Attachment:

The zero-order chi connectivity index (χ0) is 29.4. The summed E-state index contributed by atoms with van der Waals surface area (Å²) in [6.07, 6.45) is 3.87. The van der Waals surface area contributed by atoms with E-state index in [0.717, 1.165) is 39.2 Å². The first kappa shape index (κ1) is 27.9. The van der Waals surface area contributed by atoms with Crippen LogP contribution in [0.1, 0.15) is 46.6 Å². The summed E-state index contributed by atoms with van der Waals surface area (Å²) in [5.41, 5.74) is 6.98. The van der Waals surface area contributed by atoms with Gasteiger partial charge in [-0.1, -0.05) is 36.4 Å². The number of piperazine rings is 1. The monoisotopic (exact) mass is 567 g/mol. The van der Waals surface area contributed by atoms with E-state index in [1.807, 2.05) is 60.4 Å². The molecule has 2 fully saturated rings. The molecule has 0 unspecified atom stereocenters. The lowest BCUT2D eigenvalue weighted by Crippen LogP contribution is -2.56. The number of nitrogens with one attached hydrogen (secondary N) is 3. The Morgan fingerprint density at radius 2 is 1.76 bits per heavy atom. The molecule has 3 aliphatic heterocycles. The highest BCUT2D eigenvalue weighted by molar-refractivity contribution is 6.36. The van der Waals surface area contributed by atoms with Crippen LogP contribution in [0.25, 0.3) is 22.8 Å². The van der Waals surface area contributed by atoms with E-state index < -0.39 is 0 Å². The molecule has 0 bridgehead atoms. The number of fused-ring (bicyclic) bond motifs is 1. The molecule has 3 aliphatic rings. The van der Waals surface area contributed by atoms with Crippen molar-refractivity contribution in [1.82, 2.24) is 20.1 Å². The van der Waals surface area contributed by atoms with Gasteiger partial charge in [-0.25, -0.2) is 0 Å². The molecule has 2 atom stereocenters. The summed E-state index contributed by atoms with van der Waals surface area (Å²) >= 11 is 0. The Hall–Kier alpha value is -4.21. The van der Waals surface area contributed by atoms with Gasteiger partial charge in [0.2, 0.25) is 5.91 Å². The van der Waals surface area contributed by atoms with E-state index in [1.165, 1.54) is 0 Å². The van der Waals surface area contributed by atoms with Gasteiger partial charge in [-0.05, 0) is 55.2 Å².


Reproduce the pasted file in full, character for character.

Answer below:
The zero-order chi connectivity index (χ0) is 29.4. The summed E-state index contributed by atoms with van der Waals surface area (Å²) in [6.07, 6.45) is 3.87. The van der Waals surface area contributed by atoms with E-state index in [0.717, 1.165) is 39.2 Å². The first kappa shape index (κ1) is 27.9. The van der Waals surface area contributed by atoms with Crippen LogP contribution in [0.1, 0.15) is 46.6 Å². The summed E-state index contributed by atoms with van der Waals surface area (Å²) in [5.41, 5.74) is 6.98. The van der Waals surface area contributed by atoms with Gasteiger partial charge in [-0.1, -0.05) is 36.4 Å². The number of piperazine rings is 1. The monoisotopic (exact) mass is 567 g/mol. The van der Waals surface area contributed by atoms with E-state index in [1.807, 2.05) is 60.4 Å². The molecule has 2 fully saturated rings. The molecule has 0 unspecified atom stereocenters. The lowest BCUT2D eigenvalue weighted by Crippen LogP contribution is -2.56. The number of nitrogens with one attached hydrogen (secondary N) is 3. The Morgan fingerprint density at radius 2 is 1.76 bits per heavy atom. The molecule has 3 aliphatic heterocycles. The highest BCUT2D eigenvalue weighted by molar-refractivity contribution is 6.36. The van der Waals surface area contributed by atoms with Crippen LogP contribution in [0.25, 0.3) is 22.8 Å². The van der Waals surface area contributed by atoms with E-state index < -0.39 is 0 Å². The molecule has 0 bridgehead atoms. The number of fused-ring (bicyclic) bond motifs is 1. The molecule has 3 aliphatic rings. The van der Waals surface area contributed by atoms with Crippen molar-refractivity contribution in [1.82, 2.24) is 20.1 Å². The van der Waals surface area contributed by atoms with Gasteiger partial charge in [-0.25, -0.2) is 0 Å². The molecule has 2 atom stereocenters. The summed E-state index contributed by atoms with van der Waals surface area (Å²) >= 11 is 0. The Hall–Kier alpha value is -4.21. The van der Waals surface area contributed by atoms with Gasteiger partial charge in [0.2, 0.25) is 5.91 Å². The van der Waals surface area contributed by atoms with E-state index in [1.165, 1.54) is 0 Å². The van der Waals surface area contributed by atoms with Gasteiger partial charge in [-0.05, 0) is 55.2 Å².